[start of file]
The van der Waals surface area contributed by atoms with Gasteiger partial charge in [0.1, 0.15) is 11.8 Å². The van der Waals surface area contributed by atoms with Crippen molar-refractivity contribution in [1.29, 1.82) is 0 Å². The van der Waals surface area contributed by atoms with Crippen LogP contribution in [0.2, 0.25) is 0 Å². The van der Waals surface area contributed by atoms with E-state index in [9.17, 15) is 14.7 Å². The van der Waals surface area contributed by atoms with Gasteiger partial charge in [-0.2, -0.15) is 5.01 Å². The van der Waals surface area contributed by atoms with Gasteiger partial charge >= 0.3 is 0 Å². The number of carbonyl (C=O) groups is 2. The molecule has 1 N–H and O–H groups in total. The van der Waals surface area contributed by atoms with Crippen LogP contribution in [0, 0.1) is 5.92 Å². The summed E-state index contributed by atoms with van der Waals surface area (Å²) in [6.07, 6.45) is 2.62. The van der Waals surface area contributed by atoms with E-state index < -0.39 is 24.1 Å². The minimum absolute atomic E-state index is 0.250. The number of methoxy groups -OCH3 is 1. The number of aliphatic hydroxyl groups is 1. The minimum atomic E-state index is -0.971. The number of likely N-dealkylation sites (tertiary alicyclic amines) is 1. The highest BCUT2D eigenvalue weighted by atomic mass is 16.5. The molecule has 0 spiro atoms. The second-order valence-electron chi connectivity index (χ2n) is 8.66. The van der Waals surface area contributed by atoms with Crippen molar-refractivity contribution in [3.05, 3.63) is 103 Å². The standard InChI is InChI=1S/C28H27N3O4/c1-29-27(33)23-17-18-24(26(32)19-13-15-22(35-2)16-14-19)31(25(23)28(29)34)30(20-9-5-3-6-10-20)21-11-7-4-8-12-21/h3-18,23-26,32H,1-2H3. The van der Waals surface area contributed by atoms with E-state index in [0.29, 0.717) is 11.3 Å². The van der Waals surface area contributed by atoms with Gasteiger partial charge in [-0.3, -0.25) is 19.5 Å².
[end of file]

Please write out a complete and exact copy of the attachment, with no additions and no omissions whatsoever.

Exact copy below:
The van der Waals surface area contributed by atoms with Gasteiger partial charge in [0.1, 0.15) is 11.8 Å². The van der Waals surface area contributed by atoms with Crippen molar-refractivity contribution in [1.29, 1.82) is 0 Å². The van der Waals surface area contributed by atoms with Crippen LogP contribution in [0.2, 0.25) is 0 Å². The van der Waals surface area contributed by atoms with E-state index in [9.17, 15) is 14.7 Å². The van der Waals surface area contributed by atoms with Gasteiger partial charge in [-0.2, -0.15) is 5.01 Å². The van der Waals surface area contributed by atoms with Gasteiger partial charge >= 0.3 is 0 Å². The number of carbonyl (C=O) groups is 2. The molecule has 1 N–H and O–H groups in total. The van der Waals surface area contributed by atoms with Crippen LogP contribution in [0, 0.1) is 5.92 Å². The summed E-state index contributed by atoms with van der Waals surface area (Å²) in [6.07, 6.45) is 2.62. The van der Waals surface area contributed by atoms with E-state index < -0.39 is 24.1 Å². The minimum absolute atomic E-state index is 0.250. The number of methoxy groups -OCH3 is 1. The number of aliphatic hydroxyl groups is 1. The minimum atomic E-state index is -0.971. The number of likely N-dealkylation sites (tertiary alicyclic amines) is 1. The highest BCUT2D eigenvalue weighted by atomic mass is 16.5. The molecule has 0 spiro atoms. The second-order valence-electron chi connectivity index (χ2n) is 8.66. The van der Waals surface area contributed by atoms with Crippen molar-refractivity contribution in [3.05, 3.63) is 103 Å². The standard InChI is InChI=1S/C28H27N3O4/c1-29-27(33)23-17-18-24(26(32)19-13-15-22(35-2)16-14-19)31(25(23)28(29)34)30(20-9-5-3-6-10-20)21-11-7-4-8-12-21/h3-18,23-26,32H,1-2H3. The van der Waals surface area contributed by atoms with E-state index in [0.29, 0.717) is 11.3 Å². The van der Waals surface area contributed by atoms with Gasteiger partial charge in [-0.3, -0.25) is 19.5 Å².